Fast forward to college. A lot of my classes worked the same way, but a lot of the teachers had begun to use PowerPoint slides instead of outlines. This was not a huge deal; thanks to Samford's generous free-printing-for-all policy, we'd stop at any one of the several conveniently-located computer labs around campus and print the slides out before class, taking handwritten notes on them in the same way as we would for an outline.
Fast forward one more time: medical school. With the exception of a few professors who still provide printed handouts, PowerPoint slides are the norm for presentations. This is perfectly fine with me. However, it kind of concerns me a little bit because I feel like technology is destroying some of the checks and balances on education that were previously in place. Here are some examples:
1. With PowerPoint, there can be a much greater volume of material taught in a short class time. Efficiency at its best, you say? Not exactly. With a nearly unlimited amount of hard drive space at their disposal, educators no longer have any incentive to remove extraneous information and keep it concise. In addition, it's all too easy for them to breeze past several slides with only a brief mention of "you can memorize this one on your own time." One of the lectures in my otherwise-very-well-taught class at Tulane this summer was - wait for it - 251 slides long. Two hundred and fifty-one slides for a three-hour lecture on the female reproductive system. Is this necessary? Absolutely not. I'm not trying to be a whiner and say I don't like to learn; in fact, just the opposite: I learn a lot more from a concise, well-organized lecture than a sprawled-out, unfocused one that takes up an entire binder by itself when printed out.
2. Organization falls by the wayside when material is presented in a slide format. While great for presentation, slides are crummy for putting smaller pieces of information together in the big picture. Outlines put information into perspective and highlight the relative importance of different topics. Slides are like pieces of a puzzle, and even if they are in order, it's difficult to see the big picture when you're looking at boxes on a page.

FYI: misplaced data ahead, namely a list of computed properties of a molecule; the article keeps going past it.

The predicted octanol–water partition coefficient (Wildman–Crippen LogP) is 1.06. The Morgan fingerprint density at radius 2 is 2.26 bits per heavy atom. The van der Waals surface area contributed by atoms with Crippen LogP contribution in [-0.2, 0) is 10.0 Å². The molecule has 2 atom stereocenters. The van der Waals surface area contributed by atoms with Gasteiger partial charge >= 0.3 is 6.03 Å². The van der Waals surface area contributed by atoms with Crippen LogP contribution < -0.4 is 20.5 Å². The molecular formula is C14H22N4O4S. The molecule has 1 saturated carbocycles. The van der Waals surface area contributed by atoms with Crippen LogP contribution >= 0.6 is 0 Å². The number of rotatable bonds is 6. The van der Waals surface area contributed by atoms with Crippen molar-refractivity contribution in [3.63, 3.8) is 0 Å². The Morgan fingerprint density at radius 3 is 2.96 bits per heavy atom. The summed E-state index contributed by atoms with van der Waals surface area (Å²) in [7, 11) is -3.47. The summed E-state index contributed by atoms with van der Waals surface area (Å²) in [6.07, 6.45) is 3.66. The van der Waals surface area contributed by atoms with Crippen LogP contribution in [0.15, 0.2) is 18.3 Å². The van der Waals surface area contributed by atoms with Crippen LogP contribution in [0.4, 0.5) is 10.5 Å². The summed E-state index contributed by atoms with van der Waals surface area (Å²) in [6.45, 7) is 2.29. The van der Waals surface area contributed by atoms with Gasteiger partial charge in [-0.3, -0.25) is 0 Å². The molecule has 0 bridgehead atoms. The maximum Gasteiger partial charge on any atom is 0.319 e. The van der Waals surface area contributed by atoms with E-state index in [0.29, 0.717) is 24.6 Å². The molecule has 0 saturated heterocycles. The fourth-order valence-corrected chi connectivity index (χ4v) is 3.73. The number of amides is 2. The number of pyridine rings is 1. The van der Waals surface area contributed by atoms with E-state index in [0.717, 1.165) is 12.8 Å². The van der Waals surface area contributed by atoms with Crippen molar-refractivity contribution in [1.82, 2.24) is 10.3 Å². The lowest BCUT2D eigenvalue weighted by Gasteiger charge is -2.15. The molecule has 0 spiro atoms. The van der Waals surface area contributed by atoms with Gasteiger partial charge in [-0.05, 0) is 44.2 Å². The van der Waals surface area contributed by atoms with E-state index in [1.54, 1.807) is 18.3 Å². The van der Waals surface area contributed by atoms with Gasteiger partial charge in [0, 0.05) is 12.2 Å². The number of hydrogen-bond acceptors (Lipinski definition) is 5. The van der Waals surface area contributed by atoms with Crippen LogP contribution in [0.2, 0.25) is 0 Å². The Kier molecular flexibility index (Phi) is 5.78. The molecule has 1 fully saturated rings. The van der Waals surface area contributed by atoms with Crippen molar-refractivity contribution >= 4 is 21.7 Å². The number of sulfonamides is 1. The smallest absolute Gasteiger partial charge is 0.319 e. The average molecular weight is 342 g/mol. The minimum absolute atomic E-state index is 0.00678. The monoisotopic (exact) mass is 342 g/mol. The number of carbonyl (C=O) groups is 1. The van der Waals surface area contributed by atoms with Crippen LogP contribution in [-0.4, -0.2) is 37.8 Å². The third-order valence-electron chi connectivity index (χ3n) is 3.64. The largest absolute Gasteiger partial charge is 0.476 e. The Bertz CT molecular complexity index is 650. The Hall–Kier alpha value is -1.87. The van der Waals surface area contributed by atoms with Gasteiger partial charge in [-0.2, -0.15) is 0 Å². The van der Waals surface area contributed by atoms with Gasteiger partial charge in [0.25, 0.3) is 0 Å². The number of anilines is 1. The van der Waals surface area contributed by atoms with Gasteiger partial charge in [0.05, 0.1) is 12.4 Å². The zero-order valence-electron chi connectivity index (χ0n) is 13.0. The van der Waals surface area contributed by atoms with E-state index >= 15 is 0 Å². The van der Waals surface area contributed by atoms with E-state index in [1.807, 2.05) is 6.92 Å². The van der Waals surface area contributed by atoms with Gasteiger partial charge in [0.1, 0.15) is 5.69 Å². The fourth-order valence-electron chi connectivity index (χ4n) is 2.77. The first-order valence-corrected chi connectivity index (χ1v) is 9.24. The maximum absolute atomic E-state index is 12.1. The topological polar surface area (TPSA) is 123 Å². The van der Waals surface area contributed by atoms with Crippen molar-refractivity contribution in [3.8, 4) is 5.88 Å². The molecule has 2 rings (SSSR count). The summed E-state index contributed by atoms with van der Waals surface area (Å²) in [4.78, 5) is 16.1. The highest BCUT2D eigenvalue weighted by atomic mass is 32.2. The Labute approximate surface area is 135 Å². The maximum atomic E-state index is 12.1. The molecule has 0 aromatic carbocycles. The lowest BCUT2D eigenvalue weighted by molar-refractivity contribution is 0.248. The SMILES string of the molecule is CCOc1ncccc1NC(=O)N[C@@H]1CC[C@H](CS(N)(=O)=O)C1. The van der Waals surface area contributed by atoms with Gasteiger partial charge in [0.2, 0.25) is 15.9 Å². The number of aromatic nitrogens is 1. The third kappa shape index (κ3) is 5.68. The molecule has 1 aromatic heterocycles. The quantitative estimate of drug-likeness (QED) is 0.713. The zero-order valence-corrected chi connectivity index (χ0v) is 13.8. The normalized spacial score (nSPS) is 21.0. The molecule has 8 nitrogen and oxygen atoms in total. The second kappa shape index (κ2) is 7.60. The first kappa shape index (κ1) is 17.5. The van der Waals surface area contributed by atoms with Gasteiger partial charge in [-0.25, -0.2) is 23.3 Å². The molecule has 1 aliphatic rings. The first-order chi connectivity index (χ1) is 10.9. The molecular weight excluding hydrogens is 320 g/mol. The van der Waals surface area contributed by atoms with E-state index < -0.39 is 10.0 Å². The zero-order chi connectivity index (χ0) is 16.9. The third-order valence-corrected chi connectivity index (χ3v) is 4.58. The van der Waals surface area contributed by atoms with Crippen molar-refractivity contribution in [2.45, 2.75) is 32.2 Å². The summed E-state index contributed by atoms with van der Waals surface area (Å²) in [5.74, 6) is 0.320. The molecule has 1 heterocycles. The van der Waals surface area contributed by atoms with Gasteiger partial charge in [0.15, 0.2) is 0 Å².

3. Since our notes are given to us in a digital format, it should mean that we have a myriad of options of how to take notes and study, right? In a sense, that's true. Last year, our lectures were usually posted the night before to allow people to print them if they so chose. This year, however, the lecture files are often not posted until the teacher walks into the classroom five minutes before lecture is scheduled to begin. I prefer to annotate the PowerPoints during class on my computer using Microsoft OneNote and then print them out later to study, so normally this is not a big issue for me (unless we're having class in the hospital where there are no power outlets - but that's a different story). But it is a major annoyance for those who prefer to print their notes. I see no reason why this is necessary. I highly doubt the professors are scrambling to put together their PowerPoint files at 8:55 in the morning before class at 9, so I see no other explanation (other than laziness or forgetfulness on the part of our dear educators) why they could not be posted the night before, or at the very least earlier that morning.
Don't get me wrong; I think technology is amazing and I'm glad professors have such modern methods of distributing information and lecture materials to students. But there's something to be said about the checks and balances that existed a few years ago - when teachers' enthusiasm to impart large amounts of knowledge was balanced not only by a very real limit on the amount of paper available, but also on the speed of their students' scribbling fingers.
Happy September, everybody.